An evidence-based clinical protocol for orbital fractures will facilitate in the decision making of which type of treatment is most beneficial.
Limited enophthalmos and diplopia without muscle entrapment: a wait-and-see policy is justified when adequate consecutive orthoptic evaluation can be carried out and sufficient recovery of eye motility is demonstrated.
If there is an indication for surgical intervention with computer-assisted surgery, including virtual surgical planning, the use of a patient-specific implant and intraoperative navigation will increase the predictability of the orbital reconstruction.
If correct criteria are met, a nonsurgical approach toward orbital wall fractures shows promising results and functional outcome.
In 1957, Smith and Reagan described the mechanism of internal orbit correction after a blow-out fracture. The investigators advocated early intervention by exploration and reconstruction of the orbital defect. Ten years later, Converse and colleagues published a 10-year survey on orbital fractures and recommended a more conservative approach. In the 1970s, Putterman, an ophthalmologist, identified contusion and edema of the extraocular muscles as the main cause of diplopia and advocated a nonsurgical approach to prevent surgical-related problems, such as scarring and atrophy.
Koornneef, in his thesis in 1976 described the specific histologic spatial aspects of the orbital musculo-fibrous tissue of the internal orbit. If the damage to this framework is limited in case of trauma, the intrinsic capacity of these orbital tissues keeps the globe in position even in case of a large orbital wall fracture (1982).
The introduction of computed tomography (CT) for facial trauma in the mid-1980s resulted in better assessment and subsequently enabled three-dimensional (3D) visualization of the orbital content. This led to a more aggressive surgical approach; in time, the clinical symptoms and CT data were found to correlate, precipitating in new CT driven protocols with fewer surgical interventions. In 2002, Burnstine published his landmark paper on the clinical recommendations for repair of isolated orbital floor fractures and reviewed evidence-based approaches. The implementation of computer-assisted surgery with advanced diagnostics and preoperative virtual planning, navigation guidance, and intraoperative imaging in the mid-2000s further improved the predictability in the outcome of a reconstruction.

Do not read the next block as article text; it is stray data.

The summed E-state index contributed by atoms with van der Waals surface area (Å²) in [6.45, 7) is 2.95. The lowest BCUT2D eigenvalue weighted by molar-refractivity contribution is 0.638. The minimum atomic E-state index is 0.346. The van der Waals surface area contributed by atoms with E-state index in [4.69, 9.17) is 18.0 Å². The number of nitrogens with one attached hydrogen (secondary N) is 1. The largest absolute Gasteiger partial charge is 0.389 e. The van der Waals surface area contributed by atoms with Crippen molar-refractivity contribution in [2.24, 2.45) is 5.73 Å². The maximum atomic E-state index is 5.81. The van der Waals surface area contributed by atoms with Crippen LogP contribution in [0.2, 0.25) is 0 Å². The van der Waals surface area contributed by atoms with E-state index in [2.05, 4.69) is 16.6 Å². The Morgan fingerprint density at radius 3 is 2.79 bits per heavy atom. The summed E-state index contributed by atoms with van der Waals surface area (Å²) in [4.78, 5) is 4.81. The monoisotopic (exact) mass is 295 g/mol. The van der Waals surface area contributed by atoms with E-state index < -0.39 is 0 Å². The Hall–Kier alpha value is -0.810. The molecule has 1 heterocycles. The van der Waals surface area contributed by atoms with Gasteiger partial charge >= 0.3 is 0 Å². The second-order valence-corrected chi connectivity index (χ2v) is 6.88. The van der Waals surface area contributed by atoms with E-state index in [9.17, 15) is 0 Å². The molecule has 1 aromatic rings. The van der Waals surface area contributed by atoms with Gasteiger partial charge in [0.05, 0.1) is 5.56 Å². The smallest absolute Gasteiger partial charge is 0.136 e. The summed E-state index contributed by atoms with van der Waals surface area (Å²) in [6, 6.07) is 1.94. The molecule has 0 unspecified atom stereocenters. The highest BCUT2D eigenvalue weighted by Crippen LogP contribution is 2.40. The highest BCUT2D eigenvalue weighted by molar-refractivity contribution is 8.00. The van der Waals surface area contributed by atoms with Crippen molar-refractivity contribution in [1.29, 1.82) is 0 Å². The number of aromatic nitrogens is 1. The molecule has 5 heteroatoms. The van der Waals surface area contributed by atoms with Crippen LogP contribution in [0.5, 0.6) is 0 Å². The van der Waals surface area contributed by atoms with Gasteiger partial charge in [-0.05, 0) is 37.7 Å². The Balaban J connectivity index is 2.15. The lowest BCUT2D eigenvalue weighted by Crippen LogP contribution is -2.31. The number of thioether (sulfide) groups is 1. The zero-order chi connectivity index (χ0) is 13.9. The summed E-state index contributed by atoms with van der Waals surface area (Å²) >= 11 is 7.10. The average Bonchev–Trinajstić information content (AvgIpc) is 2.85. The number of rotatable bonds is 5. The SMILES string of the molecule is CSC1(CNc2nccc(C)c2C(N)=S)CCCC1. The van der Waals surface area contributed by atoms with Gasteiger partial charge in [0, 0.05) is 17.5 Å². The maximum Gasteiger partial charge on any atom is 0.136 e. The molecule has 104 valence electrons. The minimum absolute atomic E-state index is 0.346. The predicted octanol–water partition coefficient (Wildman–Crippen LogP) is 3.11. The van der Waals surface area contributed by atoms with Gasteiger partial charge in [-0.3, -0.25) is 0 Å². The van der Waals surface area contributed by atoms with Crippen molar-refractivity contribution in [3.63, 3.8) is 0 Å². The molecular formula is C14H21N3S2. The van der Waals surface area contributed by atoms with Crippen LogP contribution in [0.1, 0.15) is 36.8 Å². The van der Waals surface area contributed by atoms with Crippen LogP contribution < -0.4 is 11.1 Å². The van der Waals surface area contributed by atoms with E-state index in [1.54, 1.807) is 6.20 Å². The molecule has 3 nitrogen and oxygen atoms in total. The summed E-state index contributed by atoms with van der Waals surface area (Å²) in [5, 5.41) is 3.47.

Despite all the new developments and insight information, management of orbital wall fractures is still subject to ongoing debate. The complex soft tissue architecture of the periorbit and its response to trauma and surgery makes the causes of diplopia multifactorial and difficult to address. In this article, the focus lies on the clinical decisions, which can be made based on the true indications, as discussed in the Leander Dubois and colleagues’ article, “ Ongoing Debate in Clinical Decision Making in Orbital Fractures: Indications, Timing, and Biomaterials ,” in this issue.
Patient presentation on admission
A multidisciplinary approach is necessary. At first presentation, standardized oral and maxillofacial (OMF) and ophthalmologic examination, including orthoptic investigation, is performed. CT scans are made according to midfacial trauma protocol: using a Siemens (Munich, Germany) Somatom Volume Zoom, equal exposure was used; 1-mm slice thickness, 1-mm increments, 120 kV, 30 mAs. Settings at window of 2000, a level of 400, field of view of 140 mm and a matrix size of 512 × 512.
Urgent indications for emergency orbital intervention are singled out: disturbed vision due to compression on the optic nerve in the case of a retrobulbar hematoma, globe perforation, severe globe dislocation, entrapped extraocular muscle, especially in case of a white-eyed blow-out fracture, and the occurrence of an oculo-cardiac reflex, were already discussed in the Gijsbert J. Hötte and Ronald O. B. De Keizer’s article, “ Ocular Injury and Emergencies Around the Globe ,” in this issue. In most of these indications, close collaboration with an ophthalmologist is mandatory.
After thorough examination by the OMF surgeon, ophthalmologic examination is required to assess vision of both eyes, assess ophthalmologic history (pretraumatic pathology, such as amblyopia or squint), and inspection of the globe and contents. Hertel measurement may be carried out by either the OMF surgeon or ophthalmologist ( Fig. 1 ).
Orthoptic tests are required to objectivate existing diplopia and motility disturbances.
Final clinical decision making is based on the clinical findings, subjective and objective measurements, and CT imaging results.
The role of orthoptic evaluation